\ time to intercept = " ++ (show minTimeToIntercept) ++ "\n\
\ distance to intercept = " ++ (show minDistanceToIntercept) ++ "\n\
\ intercept position = " ++ (show minInterceptPosition) ++ "\n\
\ interceptor bearing = " ++ (show minInterceptorBearing) ++ "\n\
\ interceptor speed = " ++ (show minInterceptorSpeed) ++ "\n")
let interceptSpeed = Speed.knots 700
let intercept = Kinematics.interceptBySpeed track interceptor interceptSpeed
let timeToIntercept = fmap Kinematics.timeToIntercept intercept
 Just 0H46M4.692S
let distanceToIntercept = fmap Kinematics.distanceToIntercept intercept
 Just 995.596069189km
let interceptPosition = fmap Kinematics.interceptPosition intercept
 Just 27°59'36.764"N,55°34'43.852"W(S84)
let interceptorBearing = fmap Kinematics.interceptorBearing intercept
 Just 25°56'7.484"
putStrLn ("Kinematics, Example 15: Time required to intercept target\n\
\ time to intercept = " ++ (show timeToIntercept) ++ "\n\
\ distance to intercept = " ++ (show distanceToIntercept) ++ "\n\
\ intercept position = " ++ (show interceptPosition) ++ "\n\
\ interceptor bearing = " ++ (show interceptorBearing) ++ "\n")
Solutions to coordinates transformation problems
Example 16: Transformation between fixed models
Convert the coordinates of a geocentric position between the WGS84 model and the NAD83 model.
example16 :: IO()
example16 = do
let pWGS84 = Geocentric.metresPos 4193790.895437 454436.195118 4768166.813801 WGS84
 using explicit parameters:
let tx = Tx.params Txs.from_WGS84_to_NAD83
let pNAD83 = Positions.transform' pWGS84 NAD83 tx
 Position {gx = 4193.792080781km, gy = 454.433921298km, gz = 4768.16615479km, model = NAD83}
 using the transformation graph:
let pNAD83' = Positions.transform pWGS84 NAD83 Txs.fixed
 Just (Position {gx = 4193.792080781km, gy = 454.433921298km, gz = 4768.16615479km, model = NAD83})
putStrLn ("Coordinates transformation, Example 16: WGS84 > NAD83\n\
\ WGS84 = " ++ (show pWGS84) ++ "\n\
\ NAD83 = " ++ (show pNAD83) ++ "\n\
\ NAD83 = " ++ (show pNAD83') ++ "\n")
Example 17: Transformation between time dependent models
Convert the coordinates of a geocentric position between the ITRF2014, ITRF2000 and NAD83 (CORS96) models
example17 :: IO()
example17 = do
let pITRF2014 = Geocentric.metresPos 4193790.895437 454436.195118 4768166.813801 ITRF2014
 using explicit parameters:
let tx = Tx.params Txs.from_ITRF2014_to_ITRF2000
let pITRF2000 = Positions.transformAt' pITRF2014 (Epoch 2014.0) ITRF2000 tx
 Position {gx = 4193.790907273km, gy = 454.436197881km, gz = 4768.166792308km, model = ITRF2000}
 using the transformation graph (goes via ITRF2000):
let pNAD83 = Positions.transformAt pITRF2014 (Epoch 2014.0) NAD83_CORS96 Txs.timeDependent
 Just (Position {gx = 4193.791801305km, gy = 454.433876376km, gz = 4768.166397281km, model = NAD83_CORS96})
putStrLn ("Coordinates transformation, Example 17: ITRF2014 > ITRF2000 > NAD83 (CORS96)\n\
\ ITRF2014 = " ++ (show pITRF2014) ++ "\n\
\ ITRF2000 = " ++ (show pITRF2000) ++ "\n\
\ NAD83 (CORS96) = " ++ (show pNAD83) ++ "\n")
Solutions to polygon triangulation
Example 18: Triangulation of a simple polygon
example18 :: IO()
example18 = do
let p = Polygon.simple
[ Geodetic.s84Pos 45 45
, Geodetic.s84Pos (45) 45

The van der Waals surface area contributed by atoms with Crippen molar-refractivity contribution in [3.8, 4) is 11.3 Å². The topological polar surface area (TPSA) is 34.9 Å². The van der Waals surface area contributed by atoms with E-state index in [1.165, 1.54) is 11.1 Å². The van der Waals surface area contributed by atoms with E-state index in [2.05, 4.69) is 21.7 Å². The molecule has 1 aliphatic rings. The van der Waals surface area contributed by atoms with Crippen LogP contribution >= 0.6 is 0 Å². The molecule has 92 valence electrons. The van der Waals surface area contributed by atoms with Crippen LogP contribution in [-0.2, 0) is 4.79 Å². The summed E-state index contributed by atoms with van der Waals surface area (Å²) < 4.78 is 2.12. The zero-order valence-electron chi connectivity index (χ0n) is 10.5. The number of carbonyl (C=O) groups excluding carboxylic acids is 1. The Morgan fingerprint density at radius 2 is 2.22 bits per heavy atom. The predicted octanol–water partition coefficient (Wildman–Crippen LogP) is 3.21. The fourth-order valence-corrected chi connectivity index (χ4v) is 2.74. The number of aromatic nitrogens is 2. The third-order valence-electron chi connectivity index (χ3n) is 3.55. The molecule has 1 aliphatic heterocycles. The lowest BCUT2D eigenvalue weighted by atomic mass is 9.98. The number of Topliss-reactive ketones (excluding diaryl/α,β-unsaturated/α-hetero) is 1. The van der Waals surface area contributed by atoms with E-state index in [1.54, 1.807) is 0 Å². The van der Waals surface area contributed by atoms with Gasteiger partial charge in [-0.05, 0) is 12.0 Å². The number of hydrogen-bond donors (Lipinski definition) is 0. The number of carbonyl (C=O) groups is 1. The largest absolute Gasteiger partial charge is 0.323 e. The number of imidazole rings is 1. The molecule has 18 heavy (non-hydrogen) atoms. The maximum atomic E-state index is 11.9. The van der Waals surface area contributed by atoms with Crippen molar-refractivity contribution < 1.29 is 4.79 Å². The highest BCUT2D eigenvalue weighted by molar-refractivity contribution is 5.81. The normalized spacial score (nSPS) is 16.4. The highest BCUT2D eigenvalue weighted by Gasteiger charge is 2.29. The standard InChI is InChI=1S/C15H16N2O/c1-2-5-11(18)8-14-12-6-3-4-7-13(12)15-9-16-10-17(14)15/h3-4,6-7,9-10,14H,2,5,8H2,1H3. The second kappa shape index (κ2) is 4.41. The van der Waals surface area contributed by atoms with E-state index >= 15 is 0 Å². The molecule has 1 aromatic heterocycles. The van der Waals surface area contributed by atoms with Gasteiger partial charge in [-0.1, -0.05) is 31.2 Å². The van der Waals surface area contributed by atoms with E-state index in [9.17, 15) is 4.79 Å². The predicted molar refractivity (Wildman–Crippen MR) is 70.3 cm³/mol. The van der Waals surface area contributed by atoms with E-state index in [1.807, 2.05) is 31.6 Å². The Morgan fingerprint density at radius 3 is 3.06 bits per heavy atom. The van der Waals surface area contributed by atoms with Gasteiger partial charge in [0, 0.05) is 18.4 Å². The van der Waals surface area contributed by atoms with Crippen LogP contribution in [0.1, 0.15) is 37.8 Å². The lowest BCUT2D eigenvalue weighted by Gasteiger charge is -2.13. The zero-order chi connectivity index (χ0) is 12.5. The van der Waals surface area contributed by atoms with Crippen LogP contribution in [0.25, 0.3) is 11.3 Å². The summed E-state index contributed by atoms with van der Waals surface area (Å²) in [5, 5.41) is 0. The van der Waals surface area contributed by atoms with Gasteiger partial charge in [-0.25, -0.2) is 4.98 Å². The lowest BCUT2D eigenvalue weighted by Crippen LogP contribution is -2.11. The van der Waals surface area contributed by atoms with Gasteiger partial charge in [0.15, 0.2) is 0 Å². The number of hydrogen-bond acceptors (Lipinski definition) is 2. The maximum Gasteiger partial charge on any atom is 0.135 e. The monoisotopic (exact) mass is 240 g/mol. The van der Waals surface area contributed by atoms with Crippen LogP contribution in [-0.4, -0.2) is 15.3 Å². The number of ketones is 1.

, Geodetic.s84Pos (45) (45)
, Geodetic.s84Pos 45 (45)
]
let ts = fmap Polygon.triangulate p
 Right [ Triangle 45°0'0.000"N,45°0'0.000"W (S84) 45°0'0.000"N,45°0'0.000"E (S84) 45°0'0.000"S,45°0'0.000"E (S84)
 , Triangle 45°0'0.000"S,45°0'0.000"E (S84) 45°0'0.000"S,45°0'0.000"W (S84) 45°0'0.000"N,45°0'0.000"W (S84)
 ]
putStrLn ("Polygon triangulation, Example 18: Simple polygon\n\
\ triangles = " ++ (show ts) ++ "\n")
Example 19: Triangulation of a circle
example19 :: IO()
example19 = do
let p = Polygon.circle (Geodetic.s84Pos 0 0) (Length.kilometres 10) 10
let ts = fmap Polygon.triangulate p
 Right [ Triangle 0°4'21.923"N,0°3'10.298"W (S84) 0°5'23.755"N,0°0'0.000"E (S84) 0°4'21.923"N,0°3'10.298"E (S84)
 , Triangle 0°4'21.923"N,0°3'10.298"W (S84) 0°4'21.923"N,0°3'10.298"E (S84) 0°1'40.045"N,0°5'7.909"E (S84)
 , Triangle 0°4'21.923"N,0°3'10.298"W (S84) 0°1'40.045"N,0°5'7.909"E (S84) 0°1'40.045"S,0°5'7.909"E (S84)
 , Triangle 0°4'21.923"N,0°3'10.298"W (S84) 0°1'40.045"S,0°5'7.909"E (S84) 0°4'21.923"S,0°3'10.298"E (S84)
 , Triangle 0°4'21.923"N,0°3'10.298"W (S84) 0°4'21.923"S,0°3'10.298"E (S84) 0°5'23.755"S,0°0'0.000"E (S84)
 , Triangle 0°4'21.923"N,0°3'10.298"W (S84) 0°5'23.755"S,0°0'0.000"E (S84) 0°4'21.923"S,0°3'10.298"W (S84)
 , Triangle 0°4'21.923"N,0°3'10.298"W (S84) 0°4'21.923"S,0°3'10.298"W (S84) 0°1'40.045"S,0°5'7.909"W (S84)
 , Triangle 0°1'40.045"S,0°5'7.909"W (S84) 0°1'40.045"N,0°5'7.909"W (S84) 0°4'21.923"N,0°3'10.298"W (S84)
 ]
putStrLn ("Polygon triangulation, Example 19: Circle\n\
\ triangles = " ++ (show ts) ++ "\n")
Example 20: Triangulation of an arc
example20 :: IO()
example20 = do
let p = Polygon.arc (Geodetic.s84Pos 0 0) (Length.kilometres 10) (Angle.decimalDegrees 10) (Angle.decimalDegrees 20) 5
let ts = fmap Polygon.triangulate p
 Right [ Triangle 0°5'4.230"N,0°1'50.730"E (S84) 0°5'18.836"N,0°0'56.219"E (S84) 0°5'16.081"N,0°1'10.073"E (S84)
 , Triangle 0°5'4.230"N,0°1'50.730"E (S84) 0°5'16.081"N,0°1'10.073"E (S84) 0°5'12.723"N,0°1'23.794"E (S84)
 , Triangle 0°5'12.723"N,0°1'23.794"E (S84) 0°5'8.770"N,0°1'37.355"E (S84) 0°5'4.230"N,0°1'50.730"E (S84)
 ]
putStrLn ("Polygon triangulation, Example 20: Arc\n\
\ triangles = " ++ (show ts) ++ "\n")
main :: IO()
main = do
example1
example2
example3
example4
example5
example6
example7
example8
example9
example10
example11
example12
example13
example14
example15
example16
example17
example18
example19
example20